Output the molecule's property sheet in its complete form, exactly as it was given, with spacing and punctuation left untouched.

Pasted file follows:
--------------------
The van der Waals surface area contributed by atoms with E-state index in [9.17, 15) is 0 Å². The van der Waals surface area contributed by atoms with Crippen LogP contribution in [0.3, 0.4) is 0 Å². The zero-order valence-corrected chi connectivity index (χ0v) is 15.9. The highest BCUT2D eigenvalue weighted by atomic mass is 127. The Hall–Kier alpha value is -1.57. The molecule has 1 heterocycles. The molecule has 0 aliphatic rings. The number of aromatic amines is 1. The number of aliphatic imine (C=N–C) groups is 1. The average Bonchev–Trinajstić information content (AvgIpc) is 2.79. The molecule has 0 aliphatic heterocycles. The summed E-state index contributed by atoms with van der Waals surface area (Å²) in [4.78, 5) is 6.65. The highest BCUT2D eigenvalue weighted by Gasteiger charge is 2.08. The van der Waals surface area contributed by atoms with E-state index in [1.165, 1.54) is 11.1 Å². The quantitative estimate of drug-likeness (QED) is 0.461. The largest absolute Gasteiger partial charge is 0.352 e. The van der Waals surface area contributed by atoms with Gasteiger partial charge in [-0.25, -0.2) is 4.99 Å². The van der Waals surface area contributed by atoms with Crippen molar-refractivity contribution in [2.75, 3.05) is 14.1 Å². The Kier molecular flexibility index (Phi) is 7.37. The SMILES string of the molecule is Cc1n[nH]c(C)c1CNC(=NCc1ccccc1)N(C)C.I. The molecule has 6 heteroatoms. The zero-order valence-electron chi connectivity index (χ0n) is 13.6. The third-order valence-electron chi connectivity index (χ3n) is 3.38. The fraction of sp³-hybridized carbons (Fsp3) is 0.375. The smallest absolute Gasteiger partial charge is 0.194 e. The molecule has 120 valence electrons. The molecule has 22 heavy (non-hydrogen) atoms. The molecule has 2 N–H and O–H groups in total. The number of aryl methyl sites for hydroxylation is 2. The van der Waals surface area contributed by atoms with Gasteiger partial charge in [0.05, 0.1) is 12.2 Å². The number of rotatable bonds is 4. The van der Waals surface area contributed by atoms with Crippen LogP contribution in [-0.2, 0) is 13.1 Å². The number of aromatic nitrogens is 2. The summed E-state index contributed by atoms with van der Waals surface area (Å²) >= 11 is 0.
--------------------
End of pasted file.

The van der Waals surface area contributed by atoms with E-state index in [9.17, 15) is 0 Å². The van der Waals surface area contributed by atoms with Crippen LogP contribution in [0.3, 0.4) is 0 Å². The zero-order valence-corrected chi connectivity index (χ0v) is 15.9. The highest BCUT2D eigenvalue weighted by atomic mass is 127. The Hall–Kier alpha value is -1.57. The molecule has 1 heterocycles. The molecule has 0 aliphatic rings. The number of aromatic amines is 1. The number of aliphatic imine (C=N–C) groups is 1. The average Bonchev–Trinajstić information content (AvgIpc) is 2.79. The molecule has 0 aliphatic heterocycles. The summed E-state index contributed by atoms with van der Waals surface area (Å²) in [4.78, 5) is 6.65. The highest BCUT2D eigenvalue weighted by Gasteiger charge is 2.08. The van der Waals surface area contributed by atoms with E-state index in [1.165, 1.54) is 11.1 Å². The quantitative estimate of drug-likeness (QED) is 0.461. The largest absolute Gasteiger partial charge is 0.352 e. The van der Waals surface area contributed by atoms with Gasteiger partial charge in [-0.25, -0.2) is 4.99 Å². The van der Waals surface area contributed by atoms with Crippen molar-refractivity contribution in [2.75, 3.05) is 14.1 Å². The Kier molecular flexibility index (Phi) is 7.37. The SMILES string of the molecule is Cc1n[nH]c(C)c1CNC(=NCc1ccccc1)N(C)C.I. The molecule has 6 heteroatoms. The zero-order valence-electron chi connectivity index (χ0n) is 13.6. The third-order valence-electron chi connectivity index (χ3n) is 3.38. The fraction of sp³-hybridized carbons (Fsp3) is 0.375. The smallest absolute Gasteiger partial charge is 0.194 e. The molecule has 120 valence electrons. The molecule has 22 heavy (non-hydrogen) atoms. The molecule has 2 N–H and O–H groups in total. The number of aryl methyl sites for hydroxylation is 2. The van der Waals surface area contributed by atoms with Gasteiger partial charge in [0.05, 0.1) is 12.2 Å². The number of rotatable bonds is 4. The van der Waals surface area contributed by atoms with Crippen LogP contribution in [-0.2, 0) is 13.1 Å². The number of aromatic nitrogens is 2. The summed E-state index contributed by atoms with van der Waals surface area (Å²) >= 11 is 0.